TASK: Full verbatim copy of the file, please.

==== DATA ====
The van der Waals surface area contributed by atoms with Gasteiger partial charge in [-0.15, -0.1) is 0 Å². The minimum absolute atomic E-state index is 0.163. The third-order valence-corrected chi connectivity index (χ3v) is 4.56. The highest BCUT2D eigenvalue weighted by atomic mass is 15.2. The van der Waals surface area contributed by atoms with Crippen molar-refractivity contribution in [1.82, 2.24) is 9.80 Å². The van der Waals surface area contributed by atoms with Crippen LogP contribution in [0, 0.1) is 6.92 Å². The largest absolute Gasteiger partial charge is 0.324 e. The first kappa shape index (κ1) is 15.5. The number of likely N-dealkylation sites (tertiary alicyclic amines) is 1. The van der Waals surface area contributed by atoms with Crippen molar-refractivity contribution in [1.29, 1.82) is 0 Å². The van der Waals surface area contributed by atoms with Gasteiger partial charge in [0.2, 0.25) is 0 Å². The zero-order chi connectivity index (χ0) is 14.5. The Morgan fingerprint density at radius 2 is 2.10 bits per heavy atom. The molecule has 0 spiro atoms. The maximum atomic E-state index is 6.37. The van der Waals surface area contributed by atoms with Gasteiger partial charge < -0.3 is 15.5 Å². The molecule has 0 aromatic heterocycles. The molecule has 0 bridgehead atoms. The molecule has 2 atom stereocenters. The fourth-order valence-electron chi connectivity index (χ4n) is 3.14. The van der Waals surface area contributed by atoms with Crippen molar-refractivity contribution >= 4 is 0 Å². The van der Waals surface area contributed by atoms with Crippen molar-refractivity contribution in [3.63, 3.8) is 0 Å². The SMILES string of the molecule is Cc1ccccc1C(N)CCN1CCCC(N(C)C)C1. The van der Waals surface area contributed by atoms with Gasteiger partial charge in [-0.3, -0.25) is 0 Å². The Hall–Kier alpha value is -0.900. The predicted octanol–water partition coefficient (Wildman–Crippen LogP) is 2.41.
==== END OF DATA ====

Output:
The van der Waals surface area contributed by atoms with Gasteiger partial charge in [-0.15, -0.1) is 0 Å². The minimum absolute atomic E-state index is 0.163. The third-order valence-corrected chi connectivity index (χ3v) is 4.56. The highest BCUT2D eigenvalue weighted by atomic mass is 15.2. The van der Waals surface area contributed by atoms with Crippen molar-refractivity contribution in [1.82, 2.24) is 9.80 Å². The van der Waals surface area contributed by atoms with Crippen LogP contribution in [0, 0.1) is 6.92 Å². The largest absolute Gasteiger partial charge is 0.324 e. The first kappa shape index (κ1) is 15.5. The number of likely N-dealkylation sites (tertiary alicyclic amines) is 1. The van der Waals surface area contributed by atoms with Crippen molar-refractivity contribution in [1.29, 1.82) is 0 Å². The van der Waals surface area contributed by atoms with Gasteiger partial charge in [0.2, 0.25) is 0 Å². The zero-order chi connectivity index (χ0) is 14.5. The Morgan fingerprint density at radius 2 is 2.10 bits per heavy atom. The molecule has 0 spiro atoms. The maximum atomic E-state index is 6.37. The van der Waals surface area contributed by atoms with Gasteiger partial charge < -0.3 is 15.5 Å². The molecule has 0 aromatic heterocycles. The molecule has 0 bridgehead atoms. The molecule has 2 atom stereocenters. The fourth-order valence-electron chi connectivity index (χ4n) is 3.14. The van der Waals surface area contributed by atoms with Crippen molar-refractivity contribution >= 4 is 0 Å². The van der Waals surface area contributed by atoms with Crippen molar-refractivity contribution in [3.63, 3.8) is 0 Å². The SMILES string of the molecule is Cc1ccccc1C(N)CCN1CCCC(N(C)C)C1. The van der Waals surface area contributed by atoms with Gasteiger partial charge in [-0.3, -0.25) is 0 Å². The Hall–Kier alpha value is -0.900. The predicted octanol–water partition coefficient (Wildman–Crippen LogP) is 2.41.